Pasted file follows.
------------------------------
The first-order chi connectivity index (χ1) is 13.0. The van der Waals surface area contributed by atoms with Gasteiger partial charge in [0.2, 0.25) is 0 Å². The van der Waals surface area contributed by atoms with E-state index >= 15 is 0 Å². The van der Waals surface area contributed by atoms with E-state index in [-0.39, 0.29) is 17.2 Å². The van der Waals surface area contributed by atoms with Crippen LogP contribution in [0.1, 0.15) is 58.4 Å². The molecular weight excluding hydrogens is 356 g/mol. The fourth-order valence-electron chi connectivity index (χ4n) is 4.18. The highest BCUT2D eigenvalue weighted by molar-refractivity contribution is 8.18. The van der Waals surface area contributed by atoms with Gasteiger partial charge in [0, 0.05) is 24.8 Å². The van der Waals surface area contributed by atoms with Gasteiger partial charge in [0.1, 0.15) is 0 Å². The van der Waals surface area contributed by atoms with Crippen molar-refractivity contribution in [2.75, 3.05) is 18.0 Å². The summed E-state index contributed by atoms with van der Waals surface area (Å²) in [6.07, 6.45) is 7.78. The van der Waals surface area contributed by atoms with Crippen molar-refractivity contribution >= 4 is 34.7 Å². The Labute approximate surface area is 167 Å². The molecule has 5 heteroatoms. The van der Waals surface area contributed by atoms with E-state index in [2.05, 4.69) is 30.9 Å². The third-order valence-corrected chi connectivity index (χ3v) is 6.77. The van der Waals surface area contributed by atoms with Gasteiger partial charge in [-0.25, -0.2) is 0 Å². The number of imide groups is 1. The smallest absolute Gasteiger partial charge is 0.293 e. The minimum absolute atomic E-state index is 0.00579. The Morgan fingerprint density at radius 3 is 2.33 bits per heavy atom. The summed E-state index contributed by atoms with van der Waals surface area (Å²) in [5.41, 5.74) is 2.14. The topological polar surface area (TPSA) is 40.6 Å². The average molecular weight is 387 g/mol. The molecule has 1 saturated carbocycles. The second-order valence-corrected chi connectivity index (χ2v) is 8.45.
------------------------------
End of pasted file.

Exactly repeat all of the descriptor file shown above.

The first-order chi connectivity index (χ1) is 13.0. The van der Waals surface area contributed by atoms with Gasteiger partial charge in [0.2, 0.25) is 0 Å². The van der Waals surface area contributed by atoms with E-state index >= 15 is 0 Å². The van der Waals surface area contributed by atoms with E-state index in [-0.39, 0.29) is 17.2 Å². The van der Waals surface area contributed by atoms with Crippen LogP contribution in [0.1, 0.15) is 58.4 Å². The molecular weight excluding hydrogens is 356 g/mol. The fourth-order valence-electron chi connectivity index (χ4n) is 4.18. The highest BCUT2D eigenvalue weighted by molar-refractivity contribution is 8.18. The van der Waals surface area contributed by atoms with Gasteiger partial charge in [0, 0.05) is 24.8 Å². The van der Waals surface area contributed by atoms with Gasteiger partial charge in [0.1, 0.15) is 0 Å². The van der Waals surface area contributed by atoms with Crippen molar-refractivity contribution in [2.75, 3.05) is 18.0 Å². The summed E-state index contributed by atoms with van der Waals surface area (Å²) in [6.07, 6.45) is 7.78. The van der Waals surface area contributed by atoms with Crippen molar-refractivity contribution >= 4 is 34.7 Å². The Labute approximate surface area is 167 Å². The molecule has 5 heteroatoms. The van der Waals surface area contributed by atoms with E-state index in [2.05, 4.69) is 30.9 Å². The third-order valence-corrected chi connectivity index (χ3v) is 6.77. The van der Waals surface area contributed by atoms with Gasteiger partial charge in [-0.25, -0.2) is 0 Å². The number of imide groups is 1. The smallest absolute Gasteiger partial charge is 0.293 e. The minimum absolute atomic E-state index is 0.00579. The Morgan fingerprint density at radius 3 is 2.33 bits per heavy atom. The summed E-state index contributed by atoms with van der Waals surface area (Å²) in [5.41, 5.74) is 2.14. The topological polar surface area (TPSA) is 40.6 Å². The average molecular weight is 387 g/mol. The molecule has 1 saturated carbocycles. The second-order valence-corrected chi connectivity index (χ2v) is 8.45.